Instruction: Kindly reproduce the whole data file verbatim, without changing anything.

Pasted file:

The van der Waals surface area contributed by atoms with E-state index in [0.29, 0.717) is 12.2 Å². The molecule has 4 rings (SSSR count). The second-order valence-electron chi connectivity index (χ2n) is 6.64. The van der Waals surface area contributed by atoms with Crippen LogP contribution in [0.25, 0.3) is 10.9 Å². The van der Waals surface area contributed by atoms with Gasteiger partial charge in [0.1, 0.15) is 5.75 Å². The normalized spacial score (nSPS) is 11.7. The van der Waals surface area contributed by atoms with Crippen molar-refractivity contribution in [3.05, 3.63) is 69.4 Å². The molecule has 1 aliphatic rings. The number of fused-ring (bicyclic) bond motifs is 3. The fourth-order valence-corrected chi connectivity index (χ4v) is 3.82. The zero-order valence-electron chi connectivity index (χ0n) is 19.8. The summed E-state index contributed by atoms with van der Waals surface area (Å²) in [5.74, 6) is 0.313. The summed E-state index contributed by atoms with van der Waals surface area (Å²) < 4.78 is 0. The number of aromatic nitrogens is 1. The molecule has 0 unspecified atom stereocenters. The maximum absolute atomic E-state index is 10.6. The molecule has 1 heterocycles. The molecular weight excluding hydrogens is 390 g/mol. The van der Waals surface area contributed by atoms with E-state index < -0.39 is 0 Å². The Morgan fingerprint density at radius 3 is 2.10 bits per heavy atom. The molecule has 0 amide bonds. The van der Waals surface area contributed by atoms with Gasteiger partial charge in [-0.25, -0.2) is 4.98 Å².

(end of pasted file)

The van der Waals surface area contributed by atoms with E-state index in [0.29, 0.717) is 12.2 Å². The molecule has 4 rings (SSSR count). The second-order valence-electron chi connectivity index (χ2n) is 6.64. The van der Waals surface area contributed by atoms with Crippen LogP contribution in [0.25, 0.3) is 10.9 Å². The van der Waals surface area contributed by atoms with Gasteiger partial charge in [0.1, 0.15) is 5.75 Å². The normalized spacial score (nSPS) is 11.7. The van der Waals surface area contributed by atoms with Crippen molar-refractivity contribution in [3.05, 3.63) is 69.4 Å². The molecule has 1 aliphatic rings. The number of fused-ring (bicyclic) bond motifs is 3. The fourth-order valence-corrected chi connectivity index (χ4v) is 3.82. The zero-order valence-electron chi connectivity index (χ0n) is 19.8. The summed E-state index contributed by atoms with van der Waals surface area (Å²) in [5.74, 6) is 0.313. The summed E-state index contributed by atoms with van der Waals surface area (Å²) < 4.78 is 0. The number of aromatic nitrogens is 1. The molecule has 0 unspecified atom stereocenters. The maximum absolute atomic E-state index is 10.6. The molecule has 1 heterocycles. The molecular weight excluding hydrogens is 390 g/mol. The van der Waals surface area contributed by atoms with E-state index < -0.39 is 0 Å². The Morgan fingerprint density at radius 3 is 2.10 bits per heavy atom. The molecule has 0 amide bonds. The van der Waals surface area contributed by atoms with Gasteiger partial charge in [-0.25, -0.2) is 4.98 Å².